With Congress out till June 7 for the Memorial Day recess, DME industry leaders urged stakeholders to reach out to their representatives and senators and urge them to support the repeal of Medicare’s national competitive bidding program.
A bulletin from the National Association of Independent Medical Equipment Suppliers (NAIMES) described the current recess as “the last real opportunity to have any quality time with your representatives before the election in November.”
NAIMES also urged suppliers to call their senators’ offices to ask for their support.
The organization reported that as of June 1, H.R. 3790, the House bill that would repeal competitive bidding, had 242 co-sponsors, plus the support of Rep. Kendrick Meek (D-Fla.), who introduced the bill. NAIMES has said it is hoping to sign an additional 25 co-sponsors by June 8.
In a bulletin sent to its members, the American Association for Homecare (AAHomecare) asked suppliers and providers to “to take action by calling, meeting with, and e-mailing your representatives to ask for strong support of H.R. 3790, the legislation to replace the ‘competitive’ bidding program. If your member in the House of Representatives has not yet co-sponsored the legislation, please ask him or her to do so. If your lawmaker is already a co-sponsor, it is critical that you ask your Representative to speak with House leadership about attaching H.R. 3790 to legislation coming up for a vote.”
Other industry organizations involved in this effort include CSIHME, The MED Group and The VGM Group, as well numerous state associations.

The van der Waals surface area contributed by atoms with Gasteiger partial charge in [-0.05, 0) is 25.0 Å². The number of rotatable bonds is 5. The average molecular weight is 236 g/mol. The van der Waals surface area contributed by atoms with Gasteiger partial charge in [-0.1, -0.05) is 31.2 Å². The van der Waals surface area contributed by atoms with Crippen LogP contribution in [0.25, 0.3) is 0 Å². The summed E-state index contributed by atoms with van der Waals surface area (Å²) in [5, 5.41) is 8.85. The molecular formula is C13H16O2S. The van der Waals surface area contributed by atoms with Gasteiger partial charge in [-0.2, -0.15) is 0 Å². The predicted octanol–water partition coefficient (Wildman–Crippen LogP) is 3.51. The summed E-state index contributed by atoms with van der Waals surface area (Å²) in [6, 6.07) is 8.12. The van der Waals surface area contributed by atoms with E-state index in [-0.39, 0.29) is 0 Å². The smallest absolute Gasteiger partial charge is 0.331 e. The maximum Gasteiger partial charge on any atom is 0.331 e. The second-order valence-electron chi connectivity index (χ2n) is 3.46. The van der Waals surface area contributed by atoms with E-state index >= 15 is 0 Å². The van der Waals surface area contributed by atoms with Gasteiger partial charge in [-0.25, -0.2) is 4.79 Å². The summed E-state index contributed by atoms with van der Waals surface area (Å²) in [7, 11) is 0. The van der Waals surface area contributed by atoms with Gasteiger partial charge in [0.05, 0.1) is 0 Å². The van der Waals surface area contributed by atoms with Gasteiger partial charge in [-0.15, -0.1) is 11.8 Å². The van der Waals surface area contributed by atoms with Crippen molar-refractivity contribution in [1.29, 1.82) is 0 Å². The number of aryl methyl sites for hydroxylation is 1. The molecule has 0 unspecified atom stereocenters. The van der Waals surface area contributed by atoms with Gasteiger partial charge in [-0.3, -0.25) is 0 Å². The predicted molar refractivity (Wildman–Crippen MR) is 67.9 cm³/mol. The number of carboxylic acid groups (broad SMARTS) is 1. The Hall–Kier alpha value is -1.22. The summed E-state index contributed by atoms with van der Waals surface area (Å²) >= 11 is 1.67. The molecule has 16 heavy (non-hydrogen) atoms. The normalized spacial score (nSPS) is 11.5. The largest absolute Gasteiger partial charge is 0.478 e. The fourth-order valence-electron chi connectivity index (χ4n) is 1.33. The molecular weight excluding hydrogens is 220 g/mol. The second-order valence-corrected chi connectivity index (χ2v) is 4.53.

A pre-holiday weekend bulletin sent out by AAHomecare, NAIMES and other entities listed the following talking points for suppliers to share with representatives currently not signed on as H.R. 3790 co-sponsors:
- This “competitive” bidding program restricts access and choice for HME items and services.
- It will trigger a race to the bottom in terms of quality, and less expensive items will be provided to patients. With a loss of providers, expedient deliveries of items and services will be eliminated, and Medicare costs will increase.
- The bid program is anti-competitive and reduces the number of competitors. During Round One, 80 to 90 percent of HME service providers would have been barred from the Medicare program.
- The bidding program will increase Medicare costs by disrupting the continuum and coordination of care between doctors, discharge planners, patients, and HME providers. In turn, it will lead to longer, more expensive hospital stays and more physician office visits, nursing home admissions, and emergency room visits.
- We want to assure you that the home medical equipment sector will have an appropriate offset as part of any legislation that may move through Congress. The Congressional Budget Office is working through this issue now. And please remember, the reasons for enacting competitive bidding in 2003 have already been achieved: Congress has made significant cuts to Medicare’s durable medical equipment reimbursement rates in recent years. Additionally, new quality standards and new mandatory accreditation and surety bond requirements in Medicare took effect last year.